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This may be obvious but I have limited experience in physics , The generators of Spatial translation symmetry commutes with each other i.e [P(i),P(j)] = 0 but if Spacetime is a curved manifolds then the value of the commutator should not be zero but some invariant property related to curvature i.e a Function of the curvature tensor If this is false then what should the commutator be like e.g in the vicinity of a gravitational source according to GR , I'm sorry I do not know much in relativity nor differential geometry

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The momentum of a particle is a global construction, it is defined for wavefunctions extending over the whole manifold. Most manifolds don't have symmetry generators corresponding to translations, but highly symmetric spaces, like dS and AdS do. In these case, you can replace the commutators with the dS version, which includes the cosmological constant curvature contribution. You might have a local relation if you can make a scaling limit, i.e. only for classical particle motion, where you would give the Poisson bracket in terms of the curvature tensor, but this wouldn't work in QM. –  Ron Maimon Feb 29 '12 at 15:56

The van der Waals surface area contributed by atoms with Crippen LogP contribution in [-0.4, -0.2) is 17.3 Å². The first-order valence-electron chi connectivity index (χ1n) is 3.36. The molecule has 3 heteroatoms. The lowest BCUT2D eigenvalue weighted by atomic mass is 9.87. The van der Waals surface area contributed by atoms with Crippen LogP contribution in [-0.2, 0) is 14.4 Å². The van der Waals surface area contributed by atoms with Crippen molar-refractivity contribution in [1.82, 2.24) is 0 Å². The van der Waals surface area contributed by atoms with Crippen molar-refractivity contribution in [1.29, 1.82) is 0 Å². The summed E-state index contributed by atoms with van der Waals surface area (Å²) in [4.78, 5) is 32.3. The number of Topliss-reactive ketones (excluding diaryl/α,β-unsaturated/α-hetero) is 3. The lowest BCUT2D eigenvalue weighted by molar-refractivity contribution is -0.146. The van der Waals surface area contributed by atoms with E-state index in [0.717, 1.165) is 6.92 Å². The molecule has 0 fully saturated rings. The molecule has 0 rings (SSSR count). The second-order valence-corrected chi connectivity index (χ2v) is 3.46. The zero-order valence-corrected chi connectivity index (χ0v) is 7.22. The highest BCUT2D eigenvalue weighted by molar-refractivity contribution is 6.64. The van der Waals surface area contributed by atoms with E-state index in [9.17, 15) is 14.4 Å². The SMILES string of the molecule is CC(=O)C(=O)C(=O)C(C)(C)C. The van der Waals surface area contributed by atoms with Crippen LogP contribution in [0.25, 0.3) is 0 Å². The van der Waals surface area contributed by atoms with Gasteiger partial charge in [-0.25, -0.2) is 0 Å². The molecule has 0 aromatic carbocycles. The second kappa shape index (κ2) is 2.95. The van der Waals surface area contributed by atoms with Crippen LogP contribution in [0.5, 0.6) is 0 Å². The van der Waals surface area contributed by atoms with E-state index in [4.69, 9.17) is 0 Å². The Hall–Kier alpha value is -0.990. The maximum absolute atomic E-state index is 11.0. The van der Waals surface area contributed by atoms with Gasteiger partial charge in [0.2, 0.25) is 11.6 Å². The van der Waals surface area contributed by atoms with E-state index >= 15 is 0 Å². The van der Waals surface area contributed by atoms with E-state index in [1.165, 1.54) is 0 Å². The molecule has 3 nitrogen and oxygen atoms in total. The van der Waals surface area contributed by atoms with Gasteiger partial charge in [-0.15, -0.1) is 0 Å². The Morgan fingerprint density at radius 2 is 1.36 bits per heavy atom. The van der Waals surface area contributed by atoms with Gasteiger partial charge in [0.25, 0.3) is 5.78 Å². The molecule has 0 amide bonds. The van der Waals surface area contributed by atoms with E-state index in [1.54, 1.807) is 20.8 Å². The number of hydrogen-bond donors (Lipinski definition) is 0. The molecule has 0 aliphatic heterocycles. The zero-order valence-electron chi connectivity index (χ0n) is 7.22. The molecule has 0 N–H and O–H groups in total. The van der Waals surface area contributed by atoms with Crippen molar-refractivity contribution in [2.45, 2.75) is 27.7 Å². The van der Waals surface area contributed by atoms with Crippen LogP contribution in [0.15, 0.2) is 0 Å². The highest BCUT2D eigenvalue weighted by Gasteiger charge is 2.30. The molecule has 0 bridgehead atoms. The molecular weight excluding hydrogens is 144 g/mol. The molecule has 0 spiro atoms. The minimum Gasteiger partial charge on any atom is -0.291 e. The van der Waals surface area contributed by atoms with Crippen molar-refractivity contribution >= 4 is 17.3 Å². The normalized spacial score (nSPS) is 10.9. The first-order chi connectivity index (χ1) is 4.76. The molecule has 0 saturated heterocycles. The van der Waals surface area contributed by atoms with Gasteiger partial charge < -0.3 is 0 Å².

In dS spacetime in units in which the de Sitter radius is unity, an example momentum commutation relation is $[P_{x},P_{y}]=iJ_{z}$. –  Stephen Blake Feb 29 '12 at 21:05
Wouldn't the momentum commutation relations be $[\nabla_\alpha ,\nabla_\beta ]$ with $\nabla_\gamma$ the covariant derivative? With this acting on a scalar field you get back the normal relations, and with it acting on a vector the curvature tensor shows up? –  kηives May 16 '12 at 17:22